Why do people come to libraries, and why do they return? In this session, Moe Hosseini-Ara, Director, Branch Operations and Customer Experience, Toronto Public Library, and Elizabeth Tracy, Public Library Director, Whistler, BC, discussed customer service and used quotes to illustrate their points (Whistler is a major ski resort and was the site of the 2010 Winter Olympics. Elizabeth is the resort librarian and is convicted about providing excellent customer service.)
Moe said that his passion for customer service is giving people what they need. The customer is why we are here and if we take good care of them, they will give us a reason to come back to our library. But if we don’t take care of them, we will cease to exist. We need to treat them as if they sign our paychecks because they do! Every company’s greatest assets are its customers; without them there is no company.
Here are some touch points of customer service.
Some touch points, if they are not done well, can destroy the entire customer experience.
We must make changes to our service model; here are the values of change for libraries. If you are planning on changes any time soon, have conversations on these points with your staff. These are values to which we want our staff to aspire. Give them something to work towards.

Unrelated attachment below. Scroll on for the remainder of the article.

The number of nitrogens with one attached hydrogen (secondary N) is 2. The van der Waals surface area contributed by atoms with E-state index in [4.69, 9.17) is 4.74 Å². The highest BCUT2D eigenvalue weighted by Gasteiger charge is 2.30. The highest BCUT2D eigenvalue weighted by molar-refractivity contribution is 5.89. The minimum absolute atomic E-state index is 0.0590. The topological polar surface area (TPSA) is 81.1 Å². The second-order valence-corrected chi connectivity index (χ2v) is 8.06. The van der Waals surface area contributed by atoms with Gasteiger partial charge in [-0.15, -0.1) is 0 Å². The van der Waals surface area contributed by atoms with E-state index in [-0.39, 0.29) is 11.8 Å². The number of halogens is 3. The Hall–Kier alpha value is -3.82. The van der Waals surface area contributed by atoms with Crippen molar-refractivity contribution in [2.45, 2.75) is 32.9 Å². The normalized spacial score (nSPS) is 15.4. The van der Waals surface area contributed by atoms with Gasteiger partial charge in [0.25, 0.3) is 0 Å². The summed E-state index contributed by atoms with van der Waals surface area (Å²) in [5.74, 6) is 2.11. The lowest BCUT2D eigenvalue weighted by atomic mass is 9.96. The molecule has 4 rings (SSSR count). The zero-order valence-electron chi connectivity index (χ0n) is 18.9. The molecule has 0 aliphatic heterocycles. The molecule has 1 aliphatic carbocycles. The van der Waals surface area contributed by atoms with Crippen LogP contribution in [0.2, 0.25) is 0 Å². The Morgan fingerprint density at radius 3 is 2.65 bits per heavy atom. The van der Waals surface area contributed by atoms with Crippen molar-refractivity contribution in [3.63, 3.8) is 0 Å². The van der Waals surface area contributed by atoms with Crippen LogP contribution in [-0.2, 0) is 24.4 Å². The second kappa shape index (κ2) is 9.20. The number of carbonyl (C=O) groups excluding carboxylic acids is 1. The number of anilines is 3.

Customers’ voices are more precious than management guidebooks. Policies can restrict your staff from being creative. Find what the customers want and look at your policies from that viewpoint. Are we making things easier for ourselves or for our customers? Make sure the staff understands the rationale behind your policies. Three statements that should be banned in libraries are: “We have always done it that way”, “We tried that before and it didn’t work”, and “If we stop doing that our customers will complain.” If your staff is resisting something, ask them why because you may discover a good reason to change it.
The question to ask your users is what they are trying to achieve, not what they want. The customer is why you go to work; if they go away you do too. How you treat them is what matters. If you are not serving the customer, you better be serving someone who is. There is nothing magical about excellent service; it is the culture–what people do when no one is looking. Look at what others are doing and learn from what they are doing.
Attributes of a user-centered organization:
- Strong vision
- Empowered staff (let them come up with ideas)
- Clear purpose (why you are there)
- Flexible, adaptable, and supportive culture
- Deviant (divergent) thinking (giving the staff the ability to do what they have to do), and thinking outside the box
- Deliberate things done consciously and intentionally in the use of resources
Customer service is an attitude, not a department. People need to be compassionate, reliable, informed, responsive, authentic, curious, and empathetic. Change is constant.
Look at what you are doing and make a “stop doing” list.